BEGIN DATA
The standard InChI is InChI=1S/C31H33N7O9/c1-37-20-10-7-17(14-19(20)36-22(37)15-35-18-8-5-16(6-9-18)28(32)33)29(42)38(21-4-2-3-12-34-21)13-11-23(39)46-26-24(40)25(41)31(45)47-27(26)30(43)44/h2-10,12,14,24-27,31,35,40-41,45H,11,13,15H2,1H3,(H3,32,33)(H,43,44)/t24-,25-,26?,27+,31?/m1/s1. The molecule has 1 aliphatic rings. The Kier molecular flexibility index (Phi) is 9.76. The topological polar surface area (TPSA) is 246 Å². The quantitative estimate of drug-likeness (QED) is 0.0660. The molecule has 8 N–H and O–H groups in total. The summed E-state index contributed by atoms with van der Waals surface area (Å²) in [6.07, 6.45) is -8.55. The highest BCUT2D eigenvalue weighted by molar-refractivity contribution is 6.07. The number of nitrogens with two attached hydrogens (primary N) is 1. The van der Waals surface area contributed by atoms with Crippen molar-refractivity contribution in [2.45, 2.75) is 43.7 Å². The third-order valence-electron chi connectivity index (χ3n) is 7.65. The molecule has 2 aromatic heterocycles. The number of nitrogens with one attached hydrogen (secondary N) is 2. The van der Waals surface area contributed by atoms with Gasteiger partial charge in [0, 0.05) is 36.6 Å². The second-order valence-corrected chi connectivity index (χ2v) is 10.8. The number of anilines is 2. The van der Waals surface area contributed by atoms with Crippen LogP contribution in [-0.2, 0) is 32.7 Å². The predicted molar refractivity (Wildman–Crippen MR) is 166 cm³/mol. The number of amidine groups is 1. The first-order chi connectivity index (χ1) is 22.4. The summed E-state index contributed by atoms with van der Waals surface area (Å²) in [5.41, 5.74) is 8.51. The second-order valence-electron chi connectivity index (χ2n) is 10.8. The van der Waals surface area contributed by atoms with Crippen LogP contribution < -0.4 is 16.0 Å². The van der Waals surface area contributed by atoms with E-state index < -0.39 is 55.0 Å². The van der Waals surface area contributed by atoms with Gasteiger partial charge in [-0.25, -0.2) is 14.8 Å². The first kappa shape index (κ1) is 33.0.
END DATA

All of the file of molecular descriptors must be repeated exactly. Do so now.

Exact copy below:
The standard InChI is InChI=1S/C31H33N7O9/c1-37-20-10-7-17(14-19(20)36-22(37)15-35-18-8-5-16(6-9-18)28(32)33)29(42)38(21-4-2-3-12-34-21)13-11-23(39)46-26-24(40)25(41)31(45)47-27(26)30(43)44/h2-10,12,14,24-27,31,35,40-41,45H,11,13,15H2,1H3,(H3,32,33)(H,43,44)/t24-,25-,26?,27+,31?/m1/s1. The molecule has 1 aliphatic rings. The Kier molecular flexibility index (Phi) is 9.76. The topological polar surface area (TPSA) is 246 Å². The quantitative estimate of drug-likeness (QED) is 0.0660. The molecule has 8 N–H and O–H groups in total. The summed E-state index contributed by atoms with van der Waals surface area (Å²) in [6.07, 6.45) is -8.55. The highest BCUT2D eigenvalue weighted by molar-refractivity contribution is 6.07. The number of nitrogens with two attached hydrogens (primary N) is 1. The van der Waals surface area contributed by atoms with Crippen molar-refractivity contribution in [2.45, 2.75) is 43.7 Å². The third-order valence-electron chi connectivity index (χ3n) is 7.65. The molecule has 2 aromatic heterocycles. The number of nitrogens with one attached hydrogen (secondary N) is 2. The van der Waals surface area contributed by atoms with Gasteiger partial charge in [0, 0.05) is 36.6 Å². The second-order valence-corrected chi connectivity index (χ2v) is 10.8. The number of anilines is 2. The van der Waals surface area contributed by atoms with Crippen LogP contribution in [-0.2, 0) is 32.7 Å². The predicted molar refractivity (Wildman–Crippen MR) is 166 cm³/mol. The number of amidine groups is 1. The first-order chi connectivity index (χ1) is 22.4. The summed E-state index contributed by atoms with van der Waals surface area (Å²) in [5.41, 5.74) is 8.51. The second-order valence-electron chi connectivity index (χ2n) is 10.8. The van der Waals surface area contributed by atoms with Crippen LogP contribution < -0.4 is 16.0 Å². The van der Waals surface area contributed by atoms with E-state index < -0.39 is 55.0 Å². The van der Waals surface area contributed by atoms with Gasteiger partial charge in [-0.25, -0.2) is 14.8 Å². The first kappa shape index (κ1) is 33.0.